MAKARASANKRANTI – BHOGI FESTIVAL

MAKARASANKRANTI – BHOGI FESTIVAL

BHOGI The Tradition of Offering Prayers to Lord Indra – The God of Clouds & Rain

Bogi festival or Bhogi is the first day of Pongal and is celebrated in honor of Lord Indra, “the God of Clouds and Rains”. Lord Indra is worshiped for the abundance of harvest, thereby bringing plenty and prosperity to the land. Thus, this day is also known as Indran. On Bhogi all people clean out their homes from top to bottom, and collect all unwanted goods. This day is meant for domestic activities and of being together with the family members.

All the houses from the richest to the humblest are thoroughly scrubbed and whitewashed. Homes are cleaned and decorated with “Kolam” – floor designs drawn in the white paste of newly harvested rice with outlines of red mud. Often pumpkin flowers are set into cow-dung balls and placed among the patterns. Fresh harvest of rice, turmeric and sugarcane is brought in from the field as preparation for the following day.

Puja

A special puja is performed on the first day of Pongal before the cutting of paddy. Farmers worship the sun and the earth by anointing their ploughs and sickles with sandalwood paste. It is with these consecrated tools that the newly-harvested rice is cut. Farmers worship their ploughs and other equipments on this day. The instruments are smeared with kumkum and sandalwood paste and offerings are made to the Sun God and Mother Earth before the first paddy is cut on this day.

The Bonfire

Another ritual observed on this day is Bhogi Mantalu, when useless household articles are thrown into a fire made of wood and cow-dung cakes. Girls dance around the bonfire, singing songs in praise of the gods, the spring and the harvest. The significance of the bonfire, in which is burnt the agricultural wastes and firewood is to keep warm during the last lap of winter.

Spiritual significance of Bhogi

Bhogi is the day dedicated to Lord Indra—the deity of rain and clouds. Farmers worship Indra to seek his blessings for a good harvest that would bring wealth and prosperity to them. Hence this day is also known as Indran.

Rituals of Bhogi

People discard all old things at home on this day marking the beginning of a new era. Houses are cleaned and white-washed on this day and are decorated with marigold flowers, mango leaves and new things. Bhogi Mantalu is a ritual that is practiced in some areas. Here a bonfire is lit with cow dung cake and wood and all old items and clothes are sacrificed in this fire. All agricultural and household waste like old mats and broom sticks are thrown into the fire. Women of the family chant mantra and sing songs of praise of the Gods while taking rounds around the holy fire. Women wear new clothes and ornaments after taking a holy dip on this day.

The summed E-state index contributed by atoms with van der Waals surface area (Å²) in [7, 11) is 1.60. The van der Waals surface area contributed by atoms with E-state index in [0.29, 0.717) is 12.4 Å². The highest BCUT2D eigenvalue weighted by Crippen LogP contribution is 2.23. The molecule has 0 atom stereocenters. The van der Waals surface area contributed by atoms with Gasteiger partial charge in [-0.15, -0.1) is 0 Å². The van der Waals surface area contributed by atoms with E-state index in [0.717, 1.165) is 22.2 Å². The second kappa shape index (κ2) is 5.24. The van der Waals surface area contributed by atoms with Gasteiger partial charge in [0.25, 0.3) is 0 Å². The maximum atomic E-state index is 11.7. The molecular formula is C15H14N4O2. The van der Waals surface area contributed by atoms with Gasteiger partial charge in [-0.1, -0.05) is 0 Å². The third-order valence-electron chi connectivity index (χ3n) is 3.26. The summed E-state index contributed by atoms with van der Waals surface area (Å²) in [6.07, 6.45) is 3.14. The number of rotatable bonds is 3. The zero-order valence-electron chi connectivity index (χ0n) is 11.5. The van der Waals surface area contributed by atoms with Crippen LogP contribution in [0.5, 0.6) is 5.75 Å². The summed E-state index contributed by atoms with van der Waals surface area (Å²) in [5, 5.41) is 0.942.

Pongal Panai is a ritual that follows Bhogi, during which new earthern pots are painted and decorated with flowers and mango leaves. As a mark of the festive mood, the horns of buffaloes in the village are often painted and decorated by the local people.

This day signifies family get-togethers and meeting friends and relatives.

Bhogi pallu is prepared by keeping freshly harvested rice and fruits along with money; this is then distributed among children.

This festival is marked with activities such as rangoli making and rural sports such as kite flying, cock fights and bull fighting.

Other names of Bhogi

Bhogi Pandigai in Tamilnadu

Lohri in Punjab and other parts of North India

Maghi Bihu or Bhogali Bihu in Assam

Compiled from

https://www.prokerala.com/festivals/bhogi.html

http://www.pongalfestival.org/bogi-festival.html


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